ILMxLAB’s upcoming virtual reality experience, Star Wars: Tales from the Galaxy’s Edge, extends and expands the world of Batuu as players meet new characters and discover never-before-seen areas of the planet — all while starring in their own exciting adventure. For the creative team, the project offered a unique challenge: Not only did it need to capture the look and visceral feel of Star Wars, but it also needed to seamlessly blend into Star Wars: Galaxy’s Edge, the immersive lands at Disneyland and Walt Disney World Resort, where audiences were able to visit Batuu for the first time.
As with all things Star Wars, a key creative element was the score. Tales from the Galaxy’s Edge enlisted three different composers, each with their own unique styles and perspectives, to tackle different facets of the experience.
Emmy-winning composer Bear McCreary, known for television shows like Battlestar Galactica and The Walking Dead, films like 10 Cloverfield Lane, and games like the hit God of War, scored the primary adventure that runs through Tales from the Galaxy’s Edge. In that storyline, players assume the role of a droid repair technician who crash lands on Batuu and must face off against a nefarious Guavian Death Gang cell and its leader, the villainous Tara Rashin. We interviewed McCreary about his work on Tales from the Galaxy’s Edge, how scoring for VR is different than other mediums, and how he created “Tara’s Theme” — one of his awe-inspiring tracks that we’re excited to preview today.
Tara’s Theme by composer Bear McCreary for Star Wars: Tales from the Galaxy’s Edge
You’ve worked in multiple mediums, from film and television to games. How does your approach differ when you’re creating a VR score?
On a medium such as a TV show or a film, the score is there to help carry the audience along a singular journey the director has crafted for them. A video game requires a different approach because the pace and story depend on input from the player. In writing for Tales from the Galaxy’s Edge, I discovered that writing for a VR game is an even trickier challenge, because the player’s experience is even more immersive. The music exists in a three dimensional sonic world. I ultimately shifted my mindset to imagine I was writing music for an actual experience someone would experience in the real world. I thought about actually walking and climbing through these environments, and imagined the music I would want to hear. It was wildly inspiring!
What influences from the planet of Batuu made their way into your score?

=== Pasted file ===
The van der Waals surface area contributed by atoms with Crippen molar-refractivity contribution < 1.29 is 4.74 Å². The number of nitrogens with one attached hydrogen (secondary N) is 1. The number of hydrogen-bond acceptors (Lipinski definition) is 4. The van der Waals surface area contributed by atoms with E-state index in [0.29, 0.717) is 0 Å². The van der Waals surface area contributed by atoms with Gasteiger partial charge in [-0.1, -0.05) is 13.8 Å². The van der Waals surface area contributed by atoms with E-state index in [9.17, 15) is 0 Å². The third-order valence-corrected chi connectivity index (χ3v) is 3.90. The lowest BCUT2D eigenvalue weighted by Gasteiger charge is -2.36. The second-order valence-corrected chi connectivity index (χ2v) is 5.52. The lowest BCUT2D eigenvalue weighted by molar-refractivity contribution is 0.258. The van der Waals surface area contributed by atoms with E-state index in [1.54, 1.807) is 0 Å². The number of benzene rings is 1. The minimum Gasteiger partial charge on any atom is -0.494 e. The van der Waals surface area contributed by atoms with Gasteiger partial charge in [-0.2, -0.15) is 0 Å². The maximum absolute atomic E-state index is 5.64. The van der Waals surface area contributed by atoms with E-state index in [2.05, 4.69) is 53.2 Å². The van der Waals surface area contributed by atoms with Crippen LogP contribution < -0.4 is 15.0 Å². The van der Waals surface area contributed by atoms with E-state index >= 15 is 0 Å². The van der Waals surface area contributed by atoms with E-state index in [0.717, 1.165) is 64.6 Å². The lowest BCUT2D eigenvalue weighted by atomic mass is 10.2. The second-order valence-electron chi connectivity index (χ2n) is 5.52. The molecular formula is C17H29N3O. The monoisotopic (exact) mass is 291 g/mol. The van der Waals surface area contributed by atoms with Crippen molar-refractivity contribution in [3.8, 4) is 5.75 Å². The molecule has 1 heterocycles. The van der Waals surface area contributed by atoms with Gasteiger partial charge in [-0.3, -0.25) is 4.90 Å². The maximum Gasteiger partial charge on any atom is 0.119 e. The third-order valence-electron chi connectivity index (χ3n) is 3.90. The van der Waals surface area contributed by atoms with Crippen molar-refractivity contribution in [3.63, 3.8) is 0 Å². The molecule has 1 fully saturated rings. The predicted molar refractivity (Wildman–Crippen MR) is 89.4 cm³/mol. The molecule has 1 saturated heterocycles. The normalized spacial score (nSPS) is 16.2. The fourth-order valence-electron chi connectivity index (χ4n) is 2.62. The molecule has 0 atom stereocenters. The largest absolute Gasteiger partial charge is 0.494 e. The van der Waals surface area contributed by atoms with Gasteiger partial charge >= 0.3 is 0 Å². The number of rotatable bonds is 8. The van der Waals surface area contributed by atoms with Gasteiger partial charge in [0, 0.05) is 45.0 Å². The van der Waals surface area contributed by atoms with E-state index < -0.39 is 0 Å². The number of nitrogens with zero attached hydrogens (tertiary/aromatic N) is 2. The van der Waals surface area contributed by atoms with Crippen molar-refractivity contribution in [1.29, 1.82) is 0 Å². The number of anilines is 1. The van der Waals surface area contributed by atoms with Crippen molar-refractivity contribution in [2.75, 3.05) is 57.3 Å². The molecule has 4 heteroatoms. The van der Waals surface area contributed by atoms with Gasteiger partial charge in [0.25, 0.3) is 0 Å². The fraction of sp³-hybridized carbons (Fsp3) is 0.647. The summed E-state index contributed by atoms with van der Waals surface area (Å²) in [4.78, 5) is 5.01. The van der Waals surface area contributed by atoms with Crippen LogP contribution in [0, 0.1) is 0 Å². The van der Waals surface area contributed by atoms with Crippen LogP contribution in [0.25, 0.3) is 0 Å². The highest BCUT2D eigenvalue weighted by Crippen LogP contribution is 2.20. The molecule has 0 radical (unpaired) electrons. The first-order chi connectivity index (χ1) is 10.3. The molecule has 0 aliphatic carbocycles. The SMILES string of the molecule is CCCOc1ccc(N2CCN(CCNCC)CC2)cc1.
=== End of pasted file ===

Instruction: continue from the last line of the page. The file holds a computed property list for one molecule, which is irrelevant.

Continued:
My musical goal with this project was to create a soundtrack that feels like it might have actually originated from the planet Batuu itself. I used many acoustic textures such as guitars, simple woodwinds, tribal percussion, and bowed Middle Eastern string instruments to create an organic palette. I also incorporated synthesizers and manipulated samples to create an alien aesthetic.
Of course, Batuu is part of the broader Star Wars universe, so I didn’t adhere strictly to these colors. I also incorporated many symphonic techniques and colors used by John Williams throughout the saga to subtly root the player’s experience in the broader mythology of the franchise. On the surface, this doesn’t sound like a traditional Star Wars score, but… the influence is undeniably there. My hope is that players wandering the wilderness will absolutely feel like they’re uncovered an unexplored pocket of the Star Wars universe.
When you blend elements like that, do you prefer using analog or digital instruments?
Everything in my music for Tales is what it sounds like. When you’re hearing what sounds like digitally mangled, processed synths, that’s what you’re hearing. But, the score is filled with live recordings of real musicians because no computer can replicate that emotional impact. We were fortunate to work with brilliant soloists playing specialty instruments from around the world, and a symphonic orchestra that provided the scope and scale fans expect from Star Wars.
Tara Rashin is such an imposing character, which you really capture in the score. What inspired “Tara’s Theme”?
Tara is an antagonist, but she isn’t pure evil. She’s a marauder with her own goals and intentions. To represent this, I emphasized ethnic instruments and female vocals. These distinct colors gave her an operatic, memorable theme that I hope resonates with players as they encounter this unforgettable character.
What were your first impressions of Tales from the Galaxy’s Edge when you saw it in VR for the first time?
I was thrilled with the tactile nature of the environments. The Star Warssaga has connected with audiences for over four decades because it excels at two things: telling a good story, and building a believable world. I was immediately struck by this new project’s ability to bring a new dimension to the worldbuilding, while still retaining that core connection to storytelling and good characters.
One of the more unique aspects of Tales from the Galaxy’s Edge was that the team unexpectedly found themselves needing to work on the project remotely. Did that bring challenges in terms of scoring?
Creating music during a pandemic can be a frustrating experience. Obviously, the production team was never in a room together. I was unable to physically attend most recording sessions. Though that was a disappointment, I must say that I barely noticed it after a while. Rather than noticing what was keeping us all apart, I just felt this overwhelming sense of joy and community deriving from what was bringing us all together: we got to make music for Star Wars!
Star Wars: Tales from the Galaxy’s Edge will be released on November 19th for Oculus Quest. You can follow Bear McCreary on the below social channels: